On March 17, 1902, Robert Tyre Jones, Jr. is born in Atlanta, Georgia. Jones, the first great American golfer, was a hero of the so-called “Golden Age of Sports” in America along with baseball player Babe Ruth, boxer Jack Dempsey, tennis player Bill Tilden and football player Red Grange.
Bobby Jones had the picture-perfect swing of every golfer’s dreams, despite never having taken a lesson. He modeled his swing after that of Stewart Maiden, a Scottish golfer who was the golf professional at the Atlanta Club. Jones would watch Maiden play, then run home and copy his swing to the best of his ability. It worked: Jones was said to have shot a 70 for 18 holes by the age of 12. At 14, he won his first of five U.S. Amateur Championships at the Merion Cricket Club in Ardmore, Pennsylvania, where, 14 years later, he would win the Grand Slam, his greatest triumph.
Jones’ 1930 Grand Slam–winning the U.S. Open, British Open, U.S. Amateur and British Amateur in the same year–was the first in golf history. The four events took place over a five-month period, with the U.S. Amateur coming last. In the U.S. Amateur final, Jones defeated Gene Homans in head-to-head matchplay format. On the final hole, Jones landed a long putt at the edge of the cup with his famous rusty putter, Calamity Jane. Homans rushed his final putt and walked toward Jones to shake his hand, acknowledging defeat. Understanding the significance of the historic moment, the crowd of 18,000 that was surrounding the green and standing in the fairway rushed toward Jones–it took a squadron of Marines to lead Jones and Homas to safety.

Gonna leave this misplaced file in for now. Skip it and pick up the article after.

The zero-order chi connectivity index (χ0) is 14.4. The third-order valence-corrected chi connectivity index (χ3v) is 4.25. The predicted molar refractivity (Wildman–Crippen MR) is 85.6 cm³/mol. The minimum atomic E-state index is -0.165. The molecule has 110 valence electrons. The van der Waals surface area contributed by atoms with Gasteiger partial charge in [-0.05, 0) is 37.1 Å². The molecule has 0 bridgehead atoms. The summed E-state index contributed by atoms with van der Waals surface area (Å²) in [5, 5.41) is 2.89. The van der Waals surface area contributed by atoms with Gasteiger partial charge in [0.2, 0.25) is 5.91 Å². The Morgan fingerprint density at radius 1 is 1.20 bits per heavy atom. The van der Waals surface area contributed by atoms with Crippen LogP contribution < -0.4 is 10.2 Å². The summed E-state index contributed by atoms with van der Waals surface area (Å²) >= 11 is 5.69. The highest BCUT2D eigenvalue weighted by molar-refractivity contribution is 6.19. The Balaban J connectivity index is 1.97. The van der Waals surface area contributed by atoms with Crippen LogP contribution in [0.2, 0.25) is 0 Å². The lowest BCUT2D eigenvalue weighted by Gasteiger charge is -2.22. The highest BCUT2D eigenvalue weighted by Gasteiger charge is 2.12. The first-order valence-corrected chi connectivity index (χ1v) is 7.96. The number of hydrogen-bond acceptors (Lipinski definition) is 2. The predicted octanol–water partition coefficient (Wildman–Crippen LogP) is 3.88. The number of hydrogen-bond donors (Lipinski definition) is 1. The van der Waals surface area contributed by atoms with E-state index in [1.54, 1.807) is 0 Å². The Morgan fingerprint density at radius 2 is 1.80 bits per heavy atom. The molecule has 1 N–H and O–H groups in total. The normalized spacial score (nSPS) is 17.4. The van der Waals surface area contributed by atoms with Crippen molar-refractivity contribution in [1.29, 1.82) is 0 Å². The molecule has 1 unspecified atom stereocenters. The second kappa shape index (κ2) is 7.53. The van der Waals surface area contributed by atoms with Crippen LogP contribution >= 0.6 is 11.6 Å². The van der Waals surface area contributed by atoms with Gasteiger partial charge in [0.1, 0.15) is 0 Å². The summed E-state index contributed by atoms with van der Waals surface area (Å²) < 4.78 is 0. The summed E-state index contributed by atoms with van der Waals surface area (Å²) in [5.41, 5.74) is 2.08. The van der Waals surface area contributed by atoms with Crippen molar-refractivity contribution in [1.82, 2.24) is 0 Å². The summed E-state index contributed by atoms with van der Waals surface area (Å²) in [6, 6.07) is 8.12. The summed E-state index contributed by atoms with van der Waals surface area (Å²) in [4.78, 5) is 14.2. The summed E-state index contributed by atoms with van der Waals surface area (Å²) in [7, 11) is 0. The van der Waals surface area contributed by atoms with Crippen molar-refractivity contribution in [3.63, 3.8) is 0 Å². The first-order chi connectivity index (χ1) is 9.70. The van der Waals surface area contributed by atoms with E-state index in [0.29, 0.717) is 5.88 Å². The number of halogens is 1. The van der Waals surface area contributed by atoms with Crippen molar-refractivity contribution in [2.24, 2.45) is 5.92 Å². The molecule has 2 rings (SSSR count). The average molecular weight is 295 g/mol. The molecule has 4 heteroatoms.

Jones retired from golf at the age of 29, shortly after winning the Grand Slam. In 1934, he founded the Augusta National Golf Club, and that same year was among the founders of a new tournament called The Masters. As amateur play became less common, the Masters replaced the U.S. Amateur in the Grand Slam. Today, a Grand Slam consists of winning the Masters, the U.S. Open, the British Open and the PGA Championship. Unlike the wealthy golf superstars of today, Jones never turned professional. In fact, he did not earn any money from golf until he began making golf films after his retirement.
Over the course of his career, Bobby Jones won four U.S. Opens, five U.S. Amateurs, three British Opens and one British Amateur. His total of 15 major tournaments wasn’t surpassed until Jack Nicklaus won his 16th major in 1980.